Campaign: QBO highlights pregnancy discrimination - Public Sector Comms

Campaign: Pregnant & Productive

Client: The Equal Opportunities Commission

PR team: In-house/QBO Bell Pottinger

Timescale: October 2004-February 2005

Budget: £65,000

According to latest research by the Equal Opportunities Commission, each year around 30,000 pregnant working women are sacked, made redundant or forced to leave their jobs. Last October, the commission hired QBO Bell Pottinger to raise awareness of the discrimination faced by pregnant women at work.


To raise public awareness of the scale of pregnancy discrimination by driving traffic to a specially designed campaign website and helpline.

Strategy and Plan

The team decided to concentrate activity on launch day, 2 February. QBO's first task was to design a micro-site for visitors to register their support for the rights of pregnant women in the workplace. Athlete Denise Lewis was hired to garner tabloid coverage because she had encountered discrimination from her coach while pregnant.

A press release revealing the commission's findings was sent to all newspapers, with a particular focus on broadsheets. Case studies and commission experts were made available to the media. A photocall featuring Lewis with other victims of discrimination was also set up.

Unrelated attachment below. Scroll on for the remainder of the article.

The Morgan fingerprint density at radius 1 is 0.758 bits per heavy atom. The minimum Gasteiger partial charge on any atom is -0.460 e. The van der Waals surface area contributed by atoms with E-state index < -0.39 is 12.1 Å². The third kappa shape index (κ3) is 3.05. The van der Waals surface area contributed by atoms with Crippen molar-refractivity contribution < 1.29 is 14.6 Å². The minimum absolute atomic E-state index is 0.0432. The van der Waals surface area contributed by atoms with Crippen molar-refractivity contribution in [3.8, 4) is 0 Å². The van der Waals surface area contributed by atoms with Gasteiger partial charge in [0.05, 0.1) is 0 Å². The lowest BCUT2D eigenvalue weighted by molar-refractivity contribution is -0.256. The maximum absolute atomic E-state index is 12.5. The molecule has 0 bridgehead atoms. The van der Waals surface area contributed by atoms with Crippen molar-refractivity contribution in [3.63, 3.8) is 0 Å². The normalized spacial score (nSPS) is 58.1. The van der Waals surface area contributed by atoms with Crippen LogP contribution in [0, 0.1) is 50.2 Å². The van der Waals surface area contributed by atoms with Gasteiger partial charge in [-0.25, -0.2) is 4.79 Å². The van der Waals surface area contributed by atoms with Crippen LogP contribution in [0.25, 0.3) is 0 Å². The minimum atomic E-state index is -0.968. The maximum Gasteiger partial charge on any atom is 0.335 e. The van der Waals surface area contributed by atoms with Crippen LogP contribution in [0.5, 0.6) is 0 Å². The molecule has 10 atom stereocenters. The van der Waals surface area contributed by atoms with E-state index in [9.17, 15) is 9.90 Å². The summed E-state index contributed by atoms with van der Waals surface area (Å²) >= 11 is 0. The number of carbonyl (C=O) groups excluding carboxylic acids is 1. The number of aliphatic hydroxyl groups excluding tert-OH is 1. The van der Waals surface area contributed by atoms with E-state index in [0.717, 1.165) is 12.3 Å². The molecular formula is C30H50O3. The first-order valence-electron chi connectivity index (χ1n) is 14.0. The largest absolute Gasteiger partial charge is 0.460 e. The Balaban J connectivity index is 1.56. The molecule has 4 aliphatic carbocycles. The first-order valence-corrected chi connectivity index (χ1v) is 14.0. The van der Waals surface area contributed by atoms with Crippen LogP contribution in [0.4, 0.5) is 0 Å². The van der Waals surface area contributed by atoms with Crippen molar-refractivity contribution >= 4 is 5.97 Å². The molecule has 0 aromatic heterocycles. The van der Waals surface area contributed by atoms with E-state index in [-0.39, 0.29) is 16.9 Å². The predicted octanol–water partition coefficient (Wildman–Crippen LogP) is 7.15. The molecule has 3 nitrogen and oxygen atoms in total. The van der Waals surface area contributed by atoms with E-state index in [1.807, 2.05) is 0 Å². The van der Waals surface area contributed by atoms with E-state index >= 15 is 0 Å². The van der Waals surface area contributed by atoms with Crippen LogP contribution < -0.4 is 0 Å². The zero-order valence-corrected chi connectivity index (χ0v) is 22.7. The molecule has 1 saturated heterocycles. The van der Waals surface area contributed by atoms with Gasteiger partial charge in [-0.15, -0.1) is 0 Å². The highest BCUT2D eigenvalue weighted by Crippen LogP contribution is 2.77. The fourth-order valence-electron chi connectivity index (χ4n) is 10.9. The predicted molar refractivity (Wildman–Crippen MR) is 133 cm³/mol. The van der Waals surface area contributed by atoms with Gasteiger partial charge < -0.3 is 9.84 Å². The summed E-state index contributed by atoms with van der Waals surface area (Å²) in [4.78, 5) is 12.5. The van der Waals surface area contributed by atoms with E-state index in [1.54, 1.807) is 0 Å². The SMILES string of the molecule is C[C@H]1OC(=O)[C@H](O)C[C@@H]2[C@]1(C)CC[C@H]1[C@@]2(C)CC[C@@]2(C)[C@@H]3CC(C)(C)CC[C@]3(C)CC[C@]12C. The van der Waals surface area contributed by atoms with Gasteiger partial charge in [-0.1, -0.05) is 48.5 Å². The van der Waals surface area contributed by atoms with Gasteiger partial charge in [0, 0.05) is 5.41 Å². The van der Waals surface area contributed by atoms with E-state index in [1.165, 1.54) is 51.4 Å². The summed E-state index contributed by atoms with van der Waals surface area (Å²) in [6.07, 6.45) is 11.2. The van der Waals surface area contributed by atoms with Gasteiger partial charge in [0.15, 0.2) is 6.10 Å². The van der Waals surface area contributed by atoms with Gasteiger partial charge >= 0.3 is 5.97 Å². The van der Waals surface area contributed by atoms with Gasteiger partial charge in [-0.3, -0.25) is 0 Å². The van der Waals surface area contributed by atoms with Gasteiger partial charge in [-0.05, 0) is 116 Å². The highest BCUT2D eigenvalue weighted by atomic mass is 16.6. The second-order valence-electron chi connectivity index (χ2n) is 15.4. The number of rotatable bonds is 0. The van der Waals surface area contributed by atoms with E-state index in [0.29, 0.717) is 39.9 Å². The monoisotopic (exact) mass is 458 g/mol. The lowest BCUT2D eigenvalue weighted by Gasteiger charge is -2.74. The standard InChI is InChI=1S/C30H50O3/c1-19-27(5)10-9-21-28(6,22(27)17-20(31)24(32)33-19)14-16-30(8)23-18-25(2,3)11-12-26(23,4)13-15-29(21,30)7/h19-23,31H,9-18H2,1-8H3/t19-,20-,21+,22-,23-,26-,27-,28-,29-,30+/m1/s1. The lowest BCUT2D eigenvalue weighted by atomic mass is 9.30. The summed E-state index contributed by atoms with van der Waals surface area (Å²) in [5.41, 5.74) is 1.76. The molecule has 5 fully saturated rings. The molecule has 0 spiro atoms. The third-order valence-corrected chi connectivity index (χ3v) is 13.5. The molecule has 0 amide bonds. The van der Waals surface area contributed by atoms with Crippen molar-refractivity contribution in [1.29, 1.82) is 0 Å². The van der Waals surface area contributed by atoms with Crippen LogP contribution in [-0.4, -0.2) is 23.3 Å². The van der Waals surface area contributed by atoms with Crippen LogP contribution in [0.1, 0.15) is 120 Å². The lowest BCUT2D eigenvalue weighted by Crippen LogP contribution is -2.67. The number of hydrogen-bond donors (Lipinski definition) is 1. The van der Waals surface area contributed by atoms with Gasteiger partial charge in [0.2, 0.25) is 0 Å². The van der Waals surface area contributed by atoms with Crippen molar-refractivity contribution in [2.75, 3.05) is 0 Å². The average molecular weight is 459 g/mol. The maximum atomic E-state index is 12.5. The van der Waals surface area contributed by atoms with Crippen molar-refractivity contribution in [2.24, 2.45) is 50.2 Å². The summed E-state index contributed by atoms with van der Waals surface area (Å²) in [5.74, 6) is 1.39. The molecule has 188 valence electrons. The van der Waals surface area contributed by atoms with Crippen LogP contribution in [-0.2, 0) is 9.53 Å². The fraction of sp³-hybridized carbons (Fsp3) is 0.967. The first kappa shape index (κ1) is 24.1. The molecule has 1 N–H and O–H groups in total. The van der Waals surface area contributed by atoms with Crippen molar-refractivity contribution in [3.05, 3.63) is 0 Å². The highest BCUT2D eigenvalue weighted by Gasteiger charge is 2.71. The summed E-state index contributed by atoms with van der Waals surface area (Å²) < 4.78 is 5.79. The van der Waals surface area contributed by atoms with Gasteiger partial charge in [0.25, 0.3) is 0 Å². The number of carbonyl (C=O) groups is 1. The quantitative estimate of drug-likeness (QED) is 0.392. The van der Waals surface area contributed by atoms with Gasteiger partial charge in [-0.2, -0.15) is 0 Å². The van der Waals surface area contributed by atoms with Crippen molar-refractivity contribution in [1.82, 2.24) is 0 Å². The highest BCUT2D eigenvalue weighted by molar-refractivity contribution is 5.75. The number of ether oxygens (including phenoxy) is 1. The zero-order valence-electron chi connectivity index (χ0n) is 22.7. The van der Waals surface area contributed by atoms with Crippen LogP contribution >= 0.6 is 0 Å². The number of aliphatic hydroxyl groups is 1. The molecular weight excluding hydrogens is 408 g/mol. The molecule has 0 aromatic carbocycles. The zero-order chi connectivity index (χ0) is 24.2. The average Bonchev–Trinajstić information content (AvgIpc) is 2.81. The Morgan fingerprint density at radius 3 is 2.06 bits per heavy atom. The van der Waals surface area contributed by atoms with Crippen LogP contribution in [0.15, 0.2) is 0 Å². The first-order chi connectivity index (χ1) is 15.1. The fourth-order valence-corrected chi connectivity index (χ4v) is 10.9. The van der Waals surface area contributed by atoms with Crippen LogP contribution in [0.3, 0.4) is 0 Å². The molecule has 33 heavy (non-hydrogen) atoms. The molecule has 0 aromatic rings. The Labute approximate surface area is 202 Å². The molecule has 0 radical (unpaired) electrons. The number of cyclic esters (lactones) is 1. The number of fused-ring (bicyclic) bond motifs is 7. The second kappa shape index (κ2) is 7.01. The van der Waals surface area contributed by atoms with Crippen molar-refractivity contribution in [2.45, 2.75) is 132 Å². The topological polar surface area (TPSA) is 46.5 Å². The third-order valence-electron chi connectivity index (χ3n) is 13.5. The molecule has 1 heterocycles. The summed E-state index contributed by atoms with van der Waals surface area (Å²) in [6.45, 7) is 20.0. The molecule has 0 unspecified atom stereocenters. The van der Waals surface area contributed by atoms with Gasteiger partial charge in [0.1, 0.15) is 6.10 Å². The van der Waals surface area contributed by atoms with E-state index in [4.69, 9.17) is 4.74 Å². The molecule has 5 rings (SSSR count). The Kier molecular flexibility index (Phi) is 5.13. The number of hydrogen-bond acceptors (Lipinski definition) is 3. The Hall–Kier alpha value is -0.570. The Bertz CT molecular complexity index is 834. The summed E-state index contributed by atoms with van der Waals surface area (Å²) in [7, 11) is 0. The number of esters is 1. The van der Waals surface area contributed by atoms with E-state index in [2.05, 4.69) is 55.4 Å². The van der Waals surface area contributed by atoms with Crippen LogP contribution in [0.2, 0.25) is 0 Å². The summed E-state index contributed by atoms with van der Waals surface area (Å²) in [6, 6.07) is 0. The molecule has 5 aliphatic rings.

The team attempted to create political momentum around pregnancy discrimination as an issue, engaging the cross-party support of MPs.

It used evidence from its investigation into the views and needs of employers, as well as pregnant women in the workplace, to lobby a range of government departments, targeting civil servants, special advisers and ministers.

QBO also distributed branded 'jelly baby' sweets at railway stations, with the tagline: 'These babies won't cost you your job or hit your pay packet. But for around 30,000 women, babies do just that.'

Measurement and Evaluation

Evaluation carried out by QBO revealed the campaign gained 169 regional and 34 national radio mentions. It was covered in 25 regional newspapers and 14 national newspapers, featured on 25 national TV items and appeared on 25 websites.

Magazine coverage so far includes Closer and Pride, which featured an interview with Lewis.

QBO account director Karen Tait says all coverage was positive, except for one piece in the Daily Mail. She explains: 'The Daily Mail comes from a perspective that (pregnant) women shouldn't work, but the piece was positive in terms of generating debate.'


In the week of the campaign, site achieved 2,528 hits and the press release was downloaded 1,354 times.

Unique visitors to the commission's website almost doubled during the first week after launch and there were 800 pledges of support online within two weeks.

The helpline received 123 enquiries within a week of launch and 37 callers agreed to be used as case studies for future campaigning.

An Early Day Motion on the issue was tabled and signed by 75 MPs and two written questions have been tabled in Parliament to press the Government on the issue. Women's minister Jacqui Smith also pledged her support.

Pride contributor Chrissa Amuah says: 'It was a good idea to use someone like Lewis who had experienced (pregnancy discrimination).'

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